As an artist who immigrated to Boston from Israel more than ten years ago, it was not easy for me to connect to the local landscape. In my work throughout most of these years I focused on subjects like maps and satellite images, using media like video or drawing, and I avoided painting almost entirely. Painting is the most intimate medium for me and to express myself in painting I needed an “access code,” a point of entry to the landscape around me so I could make it my own. That entry point was the evergreen tree. These trees, which once dominated the landscapes of paintings I created in Israel, are the most common trees in Jerusalem, where I lived most of my life. In the current series I started drawing and painting evergreen trees where I live now (Boston), slowly drifting to other local trees (oak and maple) and gradually adding some architectural elements (lamp posts, edges of buildings). Nevertheless, I still use imagery from Israel alongside the local images, as if mixing the yearning of my past with the longing to be part of the present.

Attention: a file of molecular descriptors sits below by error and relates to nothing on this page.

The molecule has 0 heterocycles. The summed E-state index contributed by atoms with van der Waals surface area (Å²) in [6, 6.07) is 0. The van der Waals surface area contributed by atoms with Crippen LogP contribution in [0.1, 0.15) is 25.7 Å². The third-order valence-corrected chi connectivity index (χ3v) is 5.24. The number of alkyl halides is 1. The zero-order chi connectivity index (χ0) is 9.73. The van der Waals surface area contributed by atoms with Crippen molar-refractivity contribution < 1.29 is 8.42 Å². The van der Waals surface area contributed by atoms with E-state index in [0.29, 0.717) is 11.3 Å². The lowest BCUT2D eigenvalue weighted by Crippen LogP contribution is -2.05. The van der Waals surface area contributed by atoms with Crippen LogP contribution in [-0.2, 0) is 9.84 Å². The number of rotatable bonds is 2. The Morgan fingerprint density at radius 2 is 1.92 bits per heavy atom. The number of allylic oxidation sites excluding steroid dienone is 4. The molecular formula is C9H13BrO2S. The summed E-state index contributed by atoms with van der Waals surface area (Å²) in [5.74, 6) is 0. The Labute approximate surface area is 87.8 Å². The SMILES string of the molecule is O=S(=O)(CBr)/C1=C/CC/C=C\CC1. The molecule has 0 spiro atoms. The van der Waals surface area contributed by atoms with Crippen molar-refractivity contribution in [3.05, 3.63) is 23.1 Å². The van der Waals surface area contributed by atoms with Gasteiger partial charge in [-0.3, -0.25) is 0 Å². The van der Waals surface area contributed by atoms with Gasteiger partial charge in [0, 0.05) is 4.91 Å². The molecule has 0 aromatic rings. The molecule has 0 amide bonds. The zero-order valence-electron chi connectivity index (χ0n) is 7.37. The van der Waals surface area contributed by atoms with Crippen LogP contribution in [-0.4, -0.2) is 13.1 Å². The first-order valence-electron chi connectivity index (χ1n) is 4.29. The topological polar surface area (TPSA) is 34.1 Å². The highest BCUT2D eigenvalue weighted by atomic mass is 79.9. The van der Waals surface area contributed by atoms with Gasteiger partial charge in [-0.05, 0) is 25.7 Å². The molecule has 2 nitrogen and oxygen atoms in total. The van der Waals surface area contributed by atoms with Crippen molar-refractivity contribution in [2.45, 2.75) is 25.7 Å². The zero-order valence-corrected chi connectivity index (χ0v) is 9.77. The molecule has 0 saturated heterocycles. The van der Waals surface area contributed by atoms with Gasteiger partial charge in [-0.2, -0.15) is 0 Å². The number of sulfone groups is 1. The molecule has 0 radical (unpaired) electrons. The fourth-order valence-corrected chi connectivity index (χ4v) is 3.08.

There are two reasons for my choice to paint in dark tones. The optical reason is that I focused on a specific time of day, around sunset, when anything in front of the sun appears as a black silhouette (this optical phenomenon is even more intense in the photographs that are the source material for these works). But there is also a psychological reason that has its roots in my Israeli past. The political situation in Israel makes it very hard for an artist to see only the beauty in the landscape. Everything is charged with history and current events that “paint” the scene in darker tones. Thus my work encapsulates this inability to look at beautiful scenery and accept its offering. They say that the sea reflects the sky, but where I come from, red skies at the end of the day are forever a reflection of the blood that continues to be shed on the ground.